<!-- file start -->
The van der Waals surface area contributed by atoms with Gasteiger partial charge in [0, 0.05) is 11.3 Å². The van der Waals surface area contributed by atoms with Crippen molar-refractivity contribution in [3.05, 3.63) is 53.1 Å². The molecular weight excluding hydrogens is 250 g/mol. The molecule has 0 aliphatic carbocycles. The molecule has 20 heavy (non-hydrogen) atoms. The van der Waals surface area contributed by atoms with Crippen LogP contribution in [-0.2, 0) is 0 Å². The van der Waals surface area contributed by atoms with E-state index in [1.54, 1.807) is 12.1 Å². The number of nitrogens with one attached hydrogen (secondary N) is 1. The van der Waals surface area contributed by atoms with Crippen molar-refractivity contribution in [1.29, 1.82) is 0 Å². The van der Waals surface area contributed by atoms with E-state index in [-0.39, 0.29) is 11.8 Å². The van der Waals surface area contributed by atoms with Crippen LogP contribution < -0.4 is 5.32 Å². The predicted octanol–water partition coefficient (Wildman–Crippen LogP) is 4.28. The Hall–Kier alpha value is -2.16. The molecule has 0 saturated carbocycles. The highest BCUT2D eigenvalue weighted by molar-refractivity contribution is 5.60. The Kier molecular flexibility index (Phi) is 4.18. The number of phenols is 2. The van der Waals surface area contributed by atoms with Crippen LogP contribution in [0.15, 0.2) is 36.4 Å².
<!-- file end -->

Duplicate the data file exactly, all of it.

The van der Waals surface area contributed by atoms with Gasteiger partial charge in [0, 0.05) is 11.3 Å². The van der Waals surface area contributed by atoms with Crippen molar-refractivity contribution in [3.05, 3.63) is 53.1 Å². The molecular weight excluding hydrogens is 250 g/mol. The molecule has 0 aliphatic carbocycles. The molecule has 20 heavy (non-hydrogen) atoms. The van der Waals surface area contributed by atoms with Crippen LogP contribution in [-0.2, 0) is 0 Å². The van der Waals surface area contributed by atoms with E-state index in [1.54, 1.807) is 12.1 Å². The number of nitrogens with one attached hydrogen (secondary N) is 1. The van der Waals surface area contributed by atoms with Crippen molar-refractivity contribution in [1.29, 1.82) is 0 Å². The van der Waals surface area contributed by atoms with E-state index in [-0.39, 0.29) is 11.8 Å². The van der Waals surface area contributed by atoms with Crippen LogP contribution < -0.4 is 5.32 Å². The predicted octanol–water partition coefficient (Wildman–Crippen LogP) is 4.28. The Hall–Kier alpha value is -2.16. The molecule has 0 saturated carbocycles. The highest BCUT2D eigenvalue weighted by molar-refractivity contribution is 5.60. The Kier molecular flexibility index (Phi) is 4.18. The number of phenols is 2. The van der Waals surface area contributed by atoms with Crippen LogP contribution in [0.15, 0.2) is 36.4 Å².